The first ‘tribe’ in human history emerged as Eve joined Adam and both begot Cain and Abel. Close-knit as this quintessential first family was, it soon succumbed to conflict. Conflict arose not because of diversity, but due to a combination of factors, among them, avarice, rivalry, rancor, and plain misunderstanding. Nothing has changed. Where racial or ethnic identity offers the passport to power, fame, and riches, the tendency will be for members of the privileged race (or of the ‘ruling tribe’) to erect barriers to inter-group contact or upward mobility. Conversely, the under-privileged groups will tend to find themselves in the mutually contradictory position of rejecting the high costs of, and the low benefits from, their identity, while using the same loss-incurring (‘minority’) status as a rallying point for action. It is a combination of the privileged group’s advocacy of the apartheid-leaning status quo and the underclass’s constant milking of their ‘victim’ status that keeps the identity borders simultaneously rowdy, closed, and impregnable.

Religious and sectarian barriers ought, in theory, to be permeable. The three monotheistic religions (Islam, Christianity, and Judaism) unanimously advocate the tenets of love, honesty, justice, fairness, and compassion. What the Old and the New Testaments enjoin as the Ten Commandments are to be found repeated in different Surahs and Ayahs of the Holy Qur’an.

Nonetheless, the increasing secularisation of faith constitutes a serious threat not only to the purity of religious doctrines but also to inter-faith harmony. Secularisation, as used here, means the tendency to view religion as another bargaining chip in earthly contests, rather than a preparation for life after death. When faith becomes secularised, religious orders will compete for the purses, rather than the souls, of men, just as business firms compete for market share and politicians compete for votes.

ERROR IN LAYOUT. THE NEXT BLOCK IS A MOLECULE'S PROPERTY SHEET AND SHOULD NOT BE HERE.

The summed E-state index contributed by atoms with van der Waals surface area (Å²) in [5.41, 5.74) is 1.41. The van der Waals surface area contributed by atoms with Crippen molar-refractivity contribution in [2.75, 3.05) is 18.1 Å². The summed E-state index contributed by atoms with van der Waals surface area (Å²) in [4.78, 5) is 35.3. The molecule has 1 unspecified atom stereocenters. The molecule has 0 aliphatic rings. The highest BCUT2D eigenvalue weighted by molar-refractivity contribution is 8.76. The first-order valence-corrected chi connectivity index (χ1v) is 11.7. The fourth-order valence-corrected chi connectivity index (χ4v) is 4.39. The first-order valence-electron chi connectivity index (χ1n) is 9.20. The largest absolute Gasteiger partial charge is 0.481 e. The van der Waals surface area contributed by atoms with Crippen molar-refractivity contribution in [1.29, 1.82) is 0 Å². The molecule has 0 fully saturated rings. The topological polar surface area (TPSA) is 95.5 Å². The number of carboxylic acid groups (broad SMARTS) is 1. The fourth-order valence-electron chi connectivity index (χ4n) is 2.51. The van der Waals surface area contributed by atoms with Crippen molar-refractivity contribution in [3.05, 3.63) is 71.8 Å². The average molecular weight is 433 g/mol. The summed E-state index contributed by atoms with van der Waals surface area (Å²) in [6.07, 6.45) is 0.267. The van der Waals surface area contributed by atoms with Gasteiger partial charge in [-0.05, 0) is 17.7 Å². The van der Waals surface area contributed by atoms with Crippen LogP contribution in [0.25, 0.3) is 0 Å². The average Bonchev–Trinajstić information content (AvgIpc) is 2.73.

Where faiths are secularised, the religious elite and their followers will place high value on the construction of expensive structures (cathedrals, synagogues, and mosques), while doing little to stem society’s spiritual, moral, and physical decay. When viewed as a ‘business’ pursuit or as politics by another name, religion will unfailingly pit one ‘believer’ against another. This is when diversity (of the religious kind) ignites and stokes conflict.

An identity is said to be ‘fastened’ on the citizen’s neck when the group to which s/he belongs lays total claim on his entire personality, including his thought, his response to stimuli, and his allegiance. Religious and ethnic identities lend themselves to this kind of manipulation. An ethnic ‘nationality’, in particular, characteristically sees itself as the custodian of every member’s conscience. To think and act independently of the tribe is to be perceived as a traitor. Among the Yoruba, the slur reserved for an independent-minded tribesman is ‘omo ale’, meaning, an illegitimate child of a luckless Yoruba father. The demand for blind obedience and conformity serves as a major disincentive to foresight, prevision, and seminal thinking within the archetypical ethnic group.

The ‘tribe’ reinforces its totalitarian grip on members by fabricating and overblowing a few ostensibly identical traits. Besides harping on the obvious, such as language, culture, and possibly, spatial proximity, the ethnic group encodes and engrains assumptions about the physical and the subterranean worlds in its members—assumptions that are embellished and then transmitted across generations as unquestionable ‘facts’.